Conservation Authorities across Ontario are reeling with news that the Ford Government plans to essentially neuter them in terms of being able to block development in their watersheds. The government also wants to remove citizens from conservation boards. The question is why? The Bay Observer has been in touch with the Ministry of Environment in an effort to find out why these drastic changes are needed. What is the problem that these measures are intended to solve? Even the way the changes were rolled out is suspicious. The changes were included in an omnibus bill that accompanied the budget. Isn’t the budget important enough to be in a bill by itself? This is the same omnibus bill, by the way, that contains a measure paving the way for Fire-and-brimstone preacher cum college operator Charles McVety to have his institution declared a degree-granting university. McVety is well known for his anti gay, anti Darwin and anti Islam views.
Back to the Conservation authorities, it appears there was a public consultation process earlier this year but Conservation officials we spoke to said there was no hint in those discussions that these kinds of changes were in the works. A government spokesperson told the Bay Observer ”with our proposed changes, conservation authorities could still provide advice/support to municipalities and the Province for appeals of Planning Act decisions – increasing accountability, consistency and transparency by streamlining the land use planning process through the one-window approach.” So it’s clear the changes are to facilitate planning (read development).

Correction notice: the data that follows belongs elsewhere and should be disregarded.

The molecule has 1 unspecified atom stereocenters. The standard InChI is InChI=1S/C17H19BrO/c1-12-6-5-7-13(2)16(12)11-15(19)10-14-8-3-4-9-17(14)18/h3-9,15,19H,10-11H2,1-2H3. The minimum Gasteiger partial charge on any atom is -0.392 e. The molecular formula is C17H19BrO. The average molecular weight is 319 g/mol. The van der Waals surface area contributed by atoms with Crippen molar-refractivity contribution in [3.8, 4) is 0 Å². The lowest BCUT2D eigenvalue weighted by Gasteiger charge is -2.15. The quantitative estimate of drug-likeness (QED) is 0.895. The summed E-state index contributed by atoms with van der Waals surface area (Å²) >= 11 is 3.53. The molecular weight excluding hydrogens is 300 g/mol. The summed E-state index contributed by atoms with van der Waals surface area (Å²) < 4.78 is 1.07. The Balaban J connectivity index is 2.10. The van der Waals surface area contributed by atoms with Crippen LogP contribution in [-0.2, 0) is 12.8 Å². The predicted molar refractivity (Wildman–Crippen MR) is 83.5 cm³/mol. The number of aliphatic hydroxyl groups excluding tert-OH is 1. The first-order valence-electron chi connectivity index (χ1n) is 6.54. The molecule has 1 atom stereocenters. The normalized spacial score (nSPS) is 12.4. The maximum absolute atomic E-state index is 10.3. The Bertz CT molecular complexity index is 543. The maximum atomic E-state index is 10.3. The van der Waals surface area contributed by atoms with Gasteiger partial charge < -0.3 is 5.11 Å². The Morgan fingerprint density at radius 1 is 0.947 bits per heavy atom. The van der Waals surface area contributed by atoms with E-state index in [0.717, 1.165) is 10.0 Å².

The Hamilton Conservation Authority says it might get involved in one development application per year, and in some years, no cases at all. So it’s hard to see there would be many complaints about HCA. The answer may lie further east, when you look at the Toronto Region Conservation Authority. TRCA covers a vast area taking in parts of neighbouring York, Peel and Durham Regions in addition to Metro Toronto. Its jurisdiction stretches from Ajax to Mississauga, effectively covering the part of the province where growth and development pressures are the greatest. The wording of the government bill is almost surgical in weakening CA’s abilities to involve themselves in planning regulations while at the same time removing the kind of engaged (and possibly noisy) citizens who would want to serve on Conservation Authority Boards. Conservation Authorities and their supporters, whose numbers are substantial, are pushing back. This could end up being a hotter potato for the government than it expected because the conservation movement has powerful supporters from all parts of the political spectrum, including former Tory Cabinet Minister David Crombie who has already fired a letter off to the Ford Government.